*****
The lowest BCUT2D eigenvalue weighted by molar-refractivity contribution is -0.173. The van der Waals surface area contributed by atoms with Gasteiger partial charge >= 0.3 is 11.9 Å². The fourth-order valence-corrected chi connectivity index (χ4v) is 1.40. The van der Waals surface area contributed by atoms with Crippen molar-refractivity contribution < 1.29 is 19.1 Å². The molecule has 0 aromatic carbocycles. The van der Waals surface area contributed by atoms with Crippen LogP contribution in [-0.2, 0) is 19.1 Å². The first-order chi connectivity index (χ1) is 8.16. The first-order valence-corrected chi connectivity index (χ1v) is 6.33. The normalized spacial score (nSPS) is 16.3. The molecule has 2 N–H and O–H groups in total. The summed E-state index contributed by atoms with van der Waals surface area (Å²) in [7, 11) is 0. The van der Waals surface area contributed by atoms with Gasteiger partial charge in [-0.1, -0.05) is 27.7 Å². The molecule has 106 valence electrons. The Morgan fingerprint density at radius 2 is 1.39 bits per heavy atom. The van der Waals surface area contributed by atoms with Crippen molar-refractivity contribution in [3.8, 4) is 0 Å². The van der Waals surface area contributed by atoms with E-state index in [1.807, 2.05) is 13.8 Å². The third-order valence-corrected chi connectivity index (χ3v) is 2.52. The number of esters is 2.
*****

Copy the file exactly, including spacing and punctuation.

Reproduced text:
The lowest BCUT2D eigenvalue weighted by molar-refractivity contribution is -0.173. The van der Waals surface area contributed by atoms with Gasteiger partial charge >= 0.3 is 11.9 Å². The fourth-order valence-corrected chi connectivity index (χ4v) is 1.40. The van der Waals surface area contributed by atoms with Crippen molar-refractivity contribution < 1.29 is 19.1 Å². The molecule has 0 aromatic carbocycles. The van der Waals surface area contributed by atoms with Crippen LogP contribution in [-0.2, 0) is 19.1 Å². The first-order chi connectivity index (χ1) is 8.16. The first-order valence-corrected chi connectivity index (χ1v) is 6.33. The normalized spacial score (nSPS) is 16.3. The molecule has 2 N–H and O–H groups in total. The summed E-state index contributed by atoms with van der Waals surface area (Å²) in [7, 11) is 0. The van der Waals surface area contributed by atoms with Gasteiger partial charge in [-0.1, -0.05) is 27.7 Å². The molecule has 106 valence electrons. The Morgan fingerprint density at radius 2 is 1.39 bits per heavy atom. The van der Waals surface area contributed by atoms with Crippen molar-refractivity contribution in [3.8, 4) is 0 Å². The van der Waals surface area contributed by atoms with E-state index in [1.807, 2.05) is 13.8 Å². The third-order valence-corrected chi connectivity index (χ3v) is 2.52. The number of esters is 2.